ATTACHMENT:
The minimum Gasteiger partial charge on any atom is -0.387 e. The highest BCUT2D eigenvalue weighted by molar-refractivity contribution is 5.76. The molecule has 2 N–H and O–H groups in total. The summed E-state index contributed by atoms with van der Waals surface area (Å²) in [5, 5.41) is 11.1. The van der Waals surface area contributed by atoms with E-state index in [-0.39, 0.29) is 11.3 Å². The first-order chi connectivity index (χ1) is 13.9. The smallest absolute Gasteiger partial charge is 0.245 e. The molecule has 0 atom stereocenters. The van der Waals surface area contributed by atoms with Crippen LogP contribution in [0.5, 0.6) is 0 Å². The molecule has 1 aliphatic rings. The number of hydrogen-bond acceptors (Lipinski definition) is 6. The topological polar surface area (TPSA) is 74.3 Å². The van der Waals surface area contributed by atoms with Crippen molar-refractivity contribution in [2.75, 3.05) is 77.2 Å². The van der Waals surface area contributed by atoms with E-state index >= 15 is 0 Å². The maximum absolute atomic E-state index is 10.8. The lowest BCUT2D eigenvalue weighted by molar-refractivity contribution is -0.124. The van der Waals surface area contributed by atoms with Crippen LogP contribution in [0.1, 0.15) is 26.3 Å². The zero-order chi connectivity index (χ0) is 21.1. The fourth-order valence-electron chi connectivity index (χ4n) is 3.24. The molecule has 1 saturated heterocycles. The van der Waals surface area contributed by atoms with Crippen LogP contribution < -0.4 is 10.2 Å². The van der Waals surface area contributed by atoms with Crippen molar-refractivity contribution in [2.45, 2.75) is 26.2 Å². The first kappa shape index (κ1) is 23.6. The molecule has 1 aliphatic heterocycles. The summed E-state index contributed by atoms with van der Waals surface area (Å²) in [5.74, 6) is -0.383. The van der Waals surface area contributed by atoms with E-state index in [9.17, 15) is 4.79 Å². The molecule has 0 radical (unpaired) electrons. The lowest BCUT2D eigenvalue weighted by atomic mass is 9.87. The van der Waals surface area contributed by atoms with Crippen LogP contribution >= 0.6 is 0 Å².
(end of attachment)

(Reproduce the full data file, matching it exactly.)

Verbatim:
The minimum Gasteiger partial charge on any atom is -0.387 e. The highest BCUT2D eigenvalue weighted by molar-refractivity contribution is 5.76. The molecule has 2 N–H and O–H groups in total. The summed E-state index contributed by atoms with van der Waals surface area (Å²) in [5, 5.41) is 11.1. The van der Waals surface area contributed by atoms with E-state index in [-0.39, 0.29) is 11.3 Å². The first-order chi connectivity index (χ1) is 13.9. The smallest absolute Gasteiger partial charge is 0.245 e. The molecule has 0 atom stereocenters. The van der Waals surface area contributed by atoms with Crippen LogP contribution in [0.5, 0.6) is 0 Å². The molecule has 1 aliphatic rings. The number of hydrogen-bond acceptors (Lipinski definition) is 6. The topological polar surface area (TPSA) is 74.3 Å². The van der Waals surface area contributed by atoms with Crippen molar-refractivity contribution in [2.75, 3.05) is 77.2 Å². The van der Waals surface area contributed by atoms with E-state index >= 15 is 0 Å². The maximum absolute atomic E-state index is 10.8. The lowest BCUT2D eigenvalue weighted by molar-refractivity contribution is -0.124. The van der Waals surface area contributed by atoms with Crippen LogP contribution in [0.1, 0.15) is 26.3 Å². The zero-order chi connectivity index (χ0) is 21.1. The fourth-order valence-electron chi connectivity index (χ4n) is 3.24. The molecule has 1 saturated heterocycles. The van der Waals surface area contributed by atoms with Crippen LogP contribution < -0.4 is 10.2 Å². The van der Waals surface area contributed by atoms with Crippen molar-refractivity contribution in [2.45, 2.75) is 26.2 Å². The first kappa shape index (κ1) is 23.6. The molecule has 1 aliphatic heterocycles. The summed E-state index contributed by atoms with van der Waals surface area (Å²) in [5.74, 6) is -0.383. The van der Waals surface area contributed by atoms with E-state index in [9.17, 15) is 4.79 Å². The molecule has 0 radical (unpaired) electrons. The lowest BCUT2D eigenvalue weighted by atomic mass is 9.87. The van der Waals surface area contributed by atoms with Crippen LogP contribution >= 0.6 is 0 Å².